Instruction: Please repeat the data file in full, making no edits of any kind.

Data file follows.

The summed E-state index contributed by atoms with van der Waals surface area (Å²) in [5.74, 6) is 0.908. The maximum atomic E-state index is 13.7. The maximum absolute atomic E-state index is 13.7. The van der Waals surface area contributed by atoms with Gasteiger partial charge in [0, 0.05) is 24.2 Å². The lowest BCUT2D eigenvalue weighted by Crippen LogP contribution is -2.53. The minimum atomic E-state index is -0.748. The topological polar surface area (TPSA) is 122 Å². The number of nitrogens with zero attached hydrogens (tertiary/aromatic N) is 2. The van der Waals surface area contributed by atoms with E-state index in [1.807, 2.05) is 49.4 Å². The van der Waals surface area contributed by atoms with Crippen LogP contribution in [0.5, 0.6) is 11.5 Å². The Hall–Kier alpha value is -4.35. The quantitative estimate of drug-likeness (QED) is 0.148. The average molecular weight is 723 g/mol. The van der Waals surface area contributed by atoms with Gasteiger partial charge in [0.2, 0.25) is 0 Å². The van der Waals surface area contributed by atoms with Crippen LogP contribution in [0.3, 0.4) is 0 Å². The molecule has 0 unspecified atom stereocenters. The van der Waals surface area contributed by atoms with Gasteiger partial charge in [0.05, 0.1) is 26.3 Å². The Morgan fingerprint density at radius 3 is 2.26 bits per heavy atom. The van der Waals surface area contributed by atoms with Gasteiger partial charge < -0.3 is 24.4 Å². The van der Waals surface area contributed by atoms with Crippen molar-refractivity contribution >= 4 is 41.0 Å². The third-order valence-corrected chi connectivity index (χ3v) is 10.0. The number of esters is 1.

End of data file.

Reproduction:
The summed E-state index contributed by atoms with van der Waals surface area (Å²) in [5.74, 6) is 0.908. The maximum atomic E-state index is 13.7. The maximum absolute atomic E-state index is 13.7. The van der Waals surface area contributed by atoms with Gasteiger partial charge in [0, 0.05) is 24.2 Å². The lowest BCUT2D eigenvalue weighted by Crippen LogP contribution is -2.53. The minimum atomic E-state index is -0.748. The topological polar surface area (TPSA) is 122 Å². The number of nitrogens with zero attached hydrogens (tertiary/aromatic N) is 2. The van der Waals surface area contributed by atoms with E-state index in [1.807, 2.05) is 49.4 Å². The van der Waals surface area contributed by atoms with Crippen LogP contribution in [0.5, 0.6) is 11.5 Å². The Hall–Kier alpha value is -4.35. The quantitative estimate of drug-likeness (QED) is 0.148. The average molecular weight is 723 g/mol. The van der Waals surface area contributed by atoms with Gasteiger partial charge in [0.2, 0.25) is 0 Å². The van der Waals surface area contributed by atoms with Crippen LogP contribution in [0.3, 0.4) is 0 Å². The molecule has 0 unspecified atom stereocenters. The van der Waals surface area contributed by atoms with Gasteiger partial charge in [0.05, 0.1) is 26.3 Å². The Morgan fingerprint density at radius 3 is 2.26 bits per heavy atom. The van der Waals surface area contributed by atoms with Gasteiger partial charge < -0.3 is 24.4 Å². The van der Waals surface area contributed by atoms with Crippen molar-refractivity contribution >= 4 is 41.0 Å². The third-order valence-corrected chi connectivity index (χ3v) is 10.0. The number of esters is 1.